But it’s nobody’s fault but mine. I’m the one that just had to make sure I did the opposite of what my own mother did. I bet plenty of you out there did the same thing with something else, if not sugary foods. But can you admit it? Because there are plenty of people out there whose kids are acting like shit and they are not taking any credit, let me tell you.

Reading that piece was like hearing parts of my own rant, mirrored back to me. Generation Wuss. It’s quite an indictment. He mentioned a contest at somebody’s daughter’s school, how they had a tug of war and the coach called it after four minutes and declared it a tie, giving everyone a ribbon. I thought that was stupid, and I am usually criticizing most forms of adult-engineered competition for kids, saying it engenders discord and disharmony among peers, but I’m down with a rough game of tug-of-war, mud pit and all. Children have to compete with each other, adults do it, we all do it and we can’t help how we are hard-wired—we want to see how we measure up with our age group and we want to see what happens when we try hard. If everyone is the same, then what is the point in effort? Kids give up too easily these days, just throw their hands up and run away, I’ve seen it, have you? When my own kid is not good at something straight away, he all too often wants to quit and won’t listen to my lectures about effort and results.

Let’s face it, young people now have a more, shall we say, compact attention span. They are used to immediate results, not waiting. No one wants to wait anymore for anything—they get all bitchy if they have to wait, it’s surely an American thing, exacerbated by the conveniences of technology, but you used to have to wait for everything—when I was a kid.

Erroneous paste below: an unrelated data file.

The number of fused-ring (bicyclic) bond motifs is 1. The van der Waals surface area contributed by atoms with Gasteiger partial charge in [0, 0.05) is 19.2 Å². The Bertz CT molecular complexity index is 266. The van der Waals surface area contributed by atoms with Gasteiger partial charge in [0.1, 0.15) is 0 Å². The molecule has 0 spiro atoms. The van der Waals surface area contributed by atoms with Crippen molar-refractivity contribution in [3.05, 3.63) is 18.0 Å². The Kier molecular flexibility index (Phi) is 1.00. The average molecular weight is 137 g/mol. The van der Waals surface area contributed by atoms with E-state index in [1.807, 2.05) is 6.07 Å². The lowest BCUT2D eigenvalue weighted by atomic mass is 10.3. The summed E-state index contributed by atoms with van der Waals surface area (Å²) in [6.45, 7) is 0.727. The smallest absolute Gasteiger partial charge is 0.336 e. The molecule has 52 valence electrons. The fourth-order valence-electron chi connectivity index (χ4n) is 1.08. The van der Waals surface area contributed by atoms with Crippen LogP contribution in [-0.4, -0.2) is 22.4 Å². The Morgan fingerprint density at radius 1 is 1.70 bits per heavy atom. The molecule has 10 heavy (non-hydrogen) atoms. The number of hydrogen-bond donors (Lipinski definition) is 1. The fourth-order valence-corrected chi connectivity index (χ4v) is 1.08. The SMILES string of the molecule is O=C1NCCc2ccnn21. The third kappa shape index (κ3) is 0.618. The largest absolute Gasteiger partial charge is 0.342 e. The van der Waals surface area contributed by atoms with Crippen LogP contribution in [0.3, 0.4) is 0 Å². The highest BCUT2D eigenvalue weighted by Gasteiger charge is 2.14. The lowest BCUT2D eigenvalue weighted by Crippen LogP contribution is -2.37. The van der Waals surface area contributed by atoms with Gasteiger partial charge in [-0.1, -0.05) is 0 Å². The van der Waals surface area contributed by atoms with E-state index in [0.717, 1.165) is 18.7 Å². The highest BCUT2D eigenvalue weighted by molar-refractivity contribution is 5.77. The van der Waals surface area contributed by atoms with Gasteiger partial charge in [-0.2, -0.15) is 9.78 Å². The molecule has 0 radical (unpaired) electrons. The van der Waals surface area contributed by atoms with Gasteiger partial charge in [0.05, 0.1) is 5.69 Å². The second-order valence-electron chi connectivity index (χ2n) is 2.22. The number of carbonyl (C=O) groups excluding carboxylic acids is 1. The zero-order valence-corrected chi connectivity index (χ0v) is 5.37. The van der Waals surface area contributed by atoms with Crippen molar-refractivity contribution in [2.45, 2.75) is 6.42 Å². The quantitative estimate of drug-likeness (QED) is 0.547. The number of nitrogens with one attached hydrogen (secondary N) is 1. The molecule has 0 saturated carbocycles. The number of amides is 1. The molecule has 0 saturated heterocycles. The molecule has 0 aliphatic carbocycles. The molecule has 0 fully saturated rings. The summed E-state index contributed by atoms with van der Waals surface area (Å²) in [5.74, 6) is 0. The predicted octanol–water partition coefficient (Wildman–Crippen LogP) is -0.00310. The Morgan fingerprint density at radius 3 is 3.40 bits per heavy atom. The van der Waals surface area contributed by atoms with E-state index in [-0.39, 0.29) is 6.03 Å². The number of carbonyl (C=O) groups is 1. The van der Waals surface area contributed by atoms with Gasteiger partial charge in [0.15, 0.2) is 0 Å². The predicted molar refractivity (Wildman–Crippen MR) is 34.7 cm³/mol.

Ok, I said it. Is that what this is about? Just one of those moments every single generation has had with the one after them, thinking they are clueless and incapable? It must be. This isn’t an important opinion or an insight blog, it’s a purely natural moment in human development, a kind of milestone happening here! And anyway, my kid is only twelve, and he does like vegetables and hate facebook and I have time to work all the rest of it out because he doesn’t have all the symptoms of Generation Wuss the guy mentioned. We can totally beat this.

Squat, Wriggle and Roll


On a Thursday morning in March, I squatted by an irrigation valve on my farm waiting for my husband’s voice to direct me. “Okay, try turning it back on again,” he yelled across the field. Tom was repairing an irrigation leak with electrical tape. “Looks good. You can leave it on for now, ” he called. As I stood up, I heard the faint sound of a car turning onto our half-mile driveway. Through the trees, I saw a black jeep- a vehicle I didn’t recognize. Annoyance bubbled up in me. We live twenty minutes from the closest town. If strangers travel here, they are either lost or going to stay a while. I had not planned on entertaining random visitors that day.